Kids Love Dr. Barton


by Dr. Douglas Barton, M.D., Pediatrician 11/04/2009

            Some medical topics are just not much fun to talk about at all and yet they come up on a regular basis in conversations with patients.  Probably one of the most frustrating ones for parents is their children’s bowel habits.  It seems that no matter where a young parent turns, there is someone telling them that their child’s habits are not right.  They are either too frequent or not frequent enough, they are too watery or they are too hard.  So what’s a parent to do?
            In the newborn period, bowel habits are extremely variable.  Formula fed babies tend to be a little more regular, usually stooling between 3 times a day and every other day.  Their stools tend to be a little firm and can vary in color from dark brown to light tan with occasional green shades thrown in.  Breast fed babies tend to be far more unpredictable, with periods of up to 7 days between bowel movements being normal.  As long as your infant is not spending an hour or more straining to have bowel movements and is generally happy, there is no reason to try to alter things.
            For toddlers and young children, every day or two is fairly normal with some days having two or three stools.  It can be much more difficult to tell with this age group as they are starting to toilet train and don’t want someone checking on their every trip to the bathroom.  Unlike other age groups, constipation at this age can sometimes come from control issues as parents try to force toilet training and the child is resisting.  Generally speaking, when I see control issues, I recommend backing off of toilet training and allowing the child to enjoy their sense of control.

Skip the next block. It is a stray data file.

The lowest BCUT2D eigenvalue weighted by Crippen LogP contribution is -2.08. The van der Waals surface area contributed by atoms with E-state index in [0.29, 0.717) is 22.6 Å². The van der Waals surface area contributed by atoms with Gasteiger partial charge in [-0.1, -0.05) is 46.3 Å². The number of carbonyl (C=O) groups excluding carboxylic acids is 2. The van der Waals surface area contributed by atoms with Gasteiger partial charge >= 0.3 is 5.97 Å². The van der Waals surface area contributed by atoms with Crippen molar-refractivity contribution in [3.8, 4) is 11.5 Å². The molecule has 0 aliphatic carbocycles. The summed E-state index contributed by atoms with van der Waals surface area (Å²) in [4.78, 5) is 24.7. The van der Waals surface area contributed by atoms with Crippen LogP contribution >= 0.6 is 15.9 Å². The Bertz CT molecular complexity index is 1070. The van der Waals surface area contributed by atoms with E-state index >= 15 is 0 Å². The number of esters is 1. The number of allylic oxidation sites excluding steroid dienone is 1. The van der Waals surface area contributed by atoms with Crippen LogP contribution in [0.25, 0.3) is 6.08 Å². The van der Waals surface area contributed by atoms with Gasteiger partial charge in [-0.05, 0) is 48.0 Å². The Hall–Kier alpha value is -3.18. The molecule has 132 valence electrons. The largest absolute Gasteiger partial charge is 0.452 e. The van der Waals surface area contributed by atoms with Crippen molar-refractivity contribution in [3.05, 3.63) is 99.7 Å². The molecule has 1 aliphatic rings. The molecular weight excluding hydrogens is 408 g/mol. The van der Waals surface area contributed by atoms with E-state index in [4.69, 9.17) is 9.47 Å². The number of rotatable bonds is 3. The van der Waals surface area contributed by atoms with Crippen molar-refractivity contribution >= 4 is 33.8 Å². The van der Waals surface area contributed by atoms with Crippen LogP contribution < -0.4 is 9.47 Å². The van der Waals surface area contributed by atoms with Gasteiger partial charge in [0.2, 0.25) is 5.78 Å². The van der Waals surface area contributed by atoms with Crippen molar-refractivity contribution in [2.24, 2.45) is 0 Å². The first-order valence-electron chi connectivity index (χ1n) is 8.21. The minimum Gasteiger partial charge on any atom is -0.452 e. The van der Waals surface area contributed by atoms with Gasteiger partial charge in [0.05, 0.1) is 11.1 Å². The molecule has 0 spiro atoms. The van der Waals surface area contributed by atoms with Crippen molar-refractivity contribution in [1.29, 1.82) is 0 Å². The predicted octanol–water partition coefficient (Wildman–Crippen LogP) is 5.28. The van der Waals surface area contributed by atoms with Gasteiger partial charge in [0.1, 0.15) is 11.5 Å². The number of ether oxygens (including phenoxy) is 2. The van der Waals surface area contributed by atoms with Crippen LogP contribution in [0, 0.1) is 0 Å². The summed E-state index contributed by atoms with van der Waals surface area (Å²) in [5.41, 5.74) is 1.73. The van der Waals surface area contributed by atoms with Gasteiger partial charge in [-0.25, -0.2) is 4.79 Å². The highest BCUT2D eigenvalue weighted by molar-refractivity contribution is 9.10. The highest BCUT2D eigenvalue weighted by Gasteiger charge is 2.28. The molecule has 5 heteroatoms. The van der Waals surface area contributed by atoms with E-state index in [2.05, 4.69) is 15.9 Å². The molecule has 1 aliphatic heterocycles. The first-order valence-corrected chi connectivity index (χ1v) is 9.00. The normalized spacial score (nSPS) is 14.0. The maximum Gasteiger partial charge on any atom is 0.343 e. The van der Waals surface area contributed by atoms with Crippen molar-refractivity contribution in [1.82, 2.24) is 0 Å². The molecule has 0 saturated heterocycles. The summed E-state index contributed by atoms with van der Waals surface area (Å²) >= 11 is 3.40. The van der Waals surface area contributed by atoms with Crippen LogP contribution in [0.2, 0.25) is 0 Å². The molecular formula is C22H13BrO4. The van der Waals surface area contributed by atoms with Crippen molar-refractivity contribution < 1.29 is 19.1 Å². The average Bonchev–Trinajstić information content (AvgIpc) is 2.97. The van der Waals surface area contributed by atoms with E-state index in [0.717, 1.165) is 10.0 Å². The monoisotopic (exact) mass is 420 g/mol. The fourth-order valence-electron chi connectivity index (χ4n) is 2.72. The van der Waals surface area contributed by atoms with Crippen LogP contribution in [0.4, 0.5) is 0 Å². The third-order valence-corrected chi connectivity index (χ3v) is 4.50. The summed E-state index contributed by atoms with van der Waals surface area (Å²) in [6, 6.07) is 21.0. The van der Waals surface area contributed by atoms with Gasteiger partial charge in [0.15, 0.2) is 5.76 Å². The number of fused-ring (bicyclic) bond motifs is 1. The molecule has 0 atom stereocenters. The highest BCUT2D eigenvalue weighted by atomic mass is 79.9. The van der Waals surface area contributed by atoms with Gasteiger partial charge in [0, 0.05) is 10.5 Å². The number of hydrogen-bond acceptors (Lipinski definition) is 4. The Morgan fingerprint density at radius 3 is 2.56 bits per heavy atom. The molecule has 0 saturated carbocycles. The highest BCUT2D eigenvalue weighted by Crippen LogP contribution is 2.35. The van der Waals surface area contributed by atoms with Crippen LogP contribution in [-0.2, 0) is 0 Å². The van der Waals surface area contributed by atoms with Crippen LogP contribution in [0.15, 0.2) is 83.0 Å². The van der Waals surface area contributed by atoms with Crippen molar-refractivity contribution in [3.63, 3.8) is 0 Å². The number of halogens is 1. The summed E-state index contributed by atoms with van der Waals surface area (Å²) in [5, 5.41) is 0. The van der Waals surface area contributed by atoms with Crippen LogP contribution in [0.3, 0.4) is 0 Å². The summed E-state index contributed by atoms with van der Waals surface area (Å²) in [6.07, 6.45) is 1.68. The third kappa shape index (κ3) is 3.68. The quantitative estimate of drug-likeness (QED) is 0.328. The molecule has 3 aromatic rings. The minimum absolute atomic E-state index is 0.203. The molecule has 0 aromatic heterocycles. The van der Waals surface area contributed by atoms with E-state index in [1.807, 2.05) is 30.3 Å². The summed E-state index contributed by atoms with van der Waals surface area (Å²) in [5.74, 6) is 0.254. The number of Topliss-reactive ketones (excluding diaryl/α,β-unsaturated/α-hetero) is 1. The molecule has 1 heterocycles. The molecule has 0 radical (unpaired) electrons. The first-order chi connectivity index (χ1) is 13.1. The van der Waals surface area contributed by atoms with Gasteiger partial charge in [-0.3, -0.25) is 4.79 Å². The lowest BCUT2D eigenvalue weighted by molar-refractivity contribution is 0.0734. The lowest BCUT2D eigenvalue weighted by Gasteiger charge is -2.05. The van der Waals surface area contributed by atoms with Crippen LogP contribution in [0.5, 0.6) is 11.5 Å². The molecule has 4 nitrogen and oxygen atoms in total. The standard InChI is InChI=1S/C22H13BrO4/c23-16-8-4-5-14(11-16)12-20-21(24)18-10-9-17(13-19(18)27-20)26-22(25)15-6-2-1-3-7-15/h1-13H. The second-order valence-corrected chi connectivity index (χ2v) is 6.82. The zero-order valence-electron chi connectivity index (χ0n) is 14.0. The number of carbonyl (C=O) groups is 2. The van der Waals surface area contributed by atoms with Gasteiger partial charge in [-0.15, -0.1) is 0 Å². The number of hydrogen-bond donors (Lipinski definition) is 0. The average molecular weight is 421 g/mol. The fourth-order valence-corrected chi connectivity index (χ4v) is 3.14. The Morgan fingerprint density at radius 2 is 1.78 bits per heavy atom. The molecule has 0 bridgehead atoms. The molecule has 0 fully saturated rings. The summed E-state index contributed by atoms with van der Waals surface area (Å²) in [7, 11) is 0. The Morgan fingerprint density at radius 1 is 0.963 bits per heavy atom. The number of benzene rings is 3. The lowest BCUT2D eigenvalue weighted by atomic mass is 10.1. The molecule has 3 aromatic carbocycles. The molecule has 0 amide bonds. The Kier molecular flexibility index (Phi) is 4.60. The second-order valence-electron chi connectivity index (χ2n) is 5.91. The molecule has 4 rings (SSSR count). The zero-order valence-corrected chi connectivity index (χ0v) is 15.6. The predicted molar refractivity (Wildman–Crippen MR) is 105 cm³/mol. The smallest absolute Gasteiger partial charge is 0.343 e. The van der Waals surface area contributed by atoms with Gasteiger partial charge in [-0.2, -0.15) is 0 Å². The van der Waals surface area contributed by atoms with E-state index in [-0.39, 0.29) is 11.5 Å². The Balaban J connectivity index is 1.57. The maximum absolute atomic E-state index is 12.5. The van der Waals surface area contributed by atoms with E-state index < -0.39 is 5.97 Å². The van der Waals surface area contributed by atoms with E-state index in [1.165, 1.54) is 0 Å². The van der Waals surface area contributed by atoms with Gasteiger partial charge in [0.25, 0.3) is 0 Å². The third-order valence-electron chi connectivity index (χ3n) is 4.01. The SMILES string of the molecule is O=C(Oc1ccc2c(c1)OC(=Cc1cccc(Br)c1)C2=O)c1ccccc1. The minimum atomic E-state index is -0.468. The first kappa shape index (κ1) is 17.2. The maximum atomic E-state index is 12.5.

For most children and teens, trouble with bowel movements is trouble with diet.  The American diet tends to be relatively low in the vegetables and whole grains that provide us with the majority of the fiber we need for adequate bowel health.  Most experts recommend that children receive 5 plus their age in grams of fiber a day.  Thus an eight year old should receive 13 grams of fiber a day.  Normal adult intake should be around 30 grams a day.  For most individuals, adequate fiber means adequate stool patterns.  For some children, we will recommend alternatives that may be dietary and may involve supplements.  If your child loves vegetables and whole grains, but still can’t stool regularly, check with your pediatrician for some alternatives.
            Finally, severe abdominal pain, abdominal pain that wakes your child at night, black stools or blood in the stools are all abnormal and should prompt you to discuss your child with his or her pediatrician.



Copyright © 2011 Douglas Barton, M.D. • Website designed by